NBA Lord's NBA Blog

NBA Lord's NBA Blog

Friday, October 19, 2012

The NBA's PED Policy: Standing In No Man's Land

(note: I wrote this article a couple of years ago for an English Class I did. The World Anti-Doping Agency has come out and said that the NBA's drug testing policy is insufficient. Figured I'd share this with you guys). 

The National Basketball Association is one of the four major sports in America, with the other three being Major League Baseball, the National Hockey League, and the National Football League. All four sports (as well as other sports not in that list) have had to deal with an era of performance enhancing drugs (PED). While Major League Baseball and the National Football League have been coming down harder on the use of banned substances for performance enhancement, the NBA has remained idle in hoping that the topic of PEDs would simply vanish from the table all together. The NBA’s current testing policy for PEDs is pretty weak. The current policy, which was established in the 2005 collective bargaining agreement, is that players get four random tests during the year and one during the off-season. This is certainly a better policy than the one that was implemented in the 1999 collective bargaining agreement where only rookies were subject to these tests, and the rest of the players only faced one test a year during training camp, and then they were in the clear. The only exception under the old policy was if a player was “suspect” of doping, which is too vague, and not aggressive enough.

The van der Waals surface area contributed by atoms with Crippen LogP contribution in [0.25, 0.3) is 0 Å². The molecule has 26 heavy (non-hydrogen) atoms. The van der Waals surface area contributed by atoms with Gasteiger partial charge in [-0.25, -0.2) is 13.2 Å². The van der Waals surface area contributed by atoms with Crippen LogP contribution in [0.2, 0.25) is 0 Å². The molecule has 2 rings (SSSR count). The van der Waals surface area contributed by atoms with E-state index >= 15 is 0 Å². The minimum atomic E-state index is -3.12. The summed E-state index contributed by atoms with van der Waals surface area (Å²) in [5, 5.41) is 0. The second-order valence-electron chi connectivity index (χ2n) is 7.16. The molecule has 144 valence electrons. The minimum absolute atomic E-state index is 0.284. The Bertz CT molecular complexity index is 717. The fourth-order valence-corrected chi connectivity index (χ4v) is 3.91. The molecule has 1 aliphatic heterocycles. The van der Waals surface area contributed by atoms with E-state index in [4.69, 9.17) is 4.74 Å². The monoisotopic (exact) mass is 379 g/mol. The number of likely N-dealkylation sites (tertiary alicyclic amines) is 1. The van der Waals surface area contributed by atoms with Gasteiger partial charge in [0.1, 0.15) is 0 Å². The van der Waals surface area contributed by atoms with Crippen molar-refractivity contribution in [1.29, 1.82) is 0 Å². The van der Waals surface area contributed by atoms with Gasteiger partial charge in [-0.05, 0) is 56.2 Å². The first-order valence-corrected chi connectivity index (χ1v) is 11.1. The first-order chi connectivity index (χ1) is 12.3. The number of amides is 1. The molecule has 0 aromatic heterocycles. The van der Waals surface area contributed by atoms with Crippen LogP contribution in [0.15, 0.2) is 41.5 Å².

Despite being more aggressive and proactive, the current policy still has flaws. There are three key things that this policy lacks: sufficient punishment, emphasis/priority, and thorough testing. These three issues hold the NBA back from having a legitimate drug-testing program that can be taken seriously. As it stands, the current NBA drug testing policy is in “no mans land”. On paper they do have a drug testing policy, which is enough to get the public eye off their backs, but not enough to actually stop and prevent the use of performance enhancing drugs.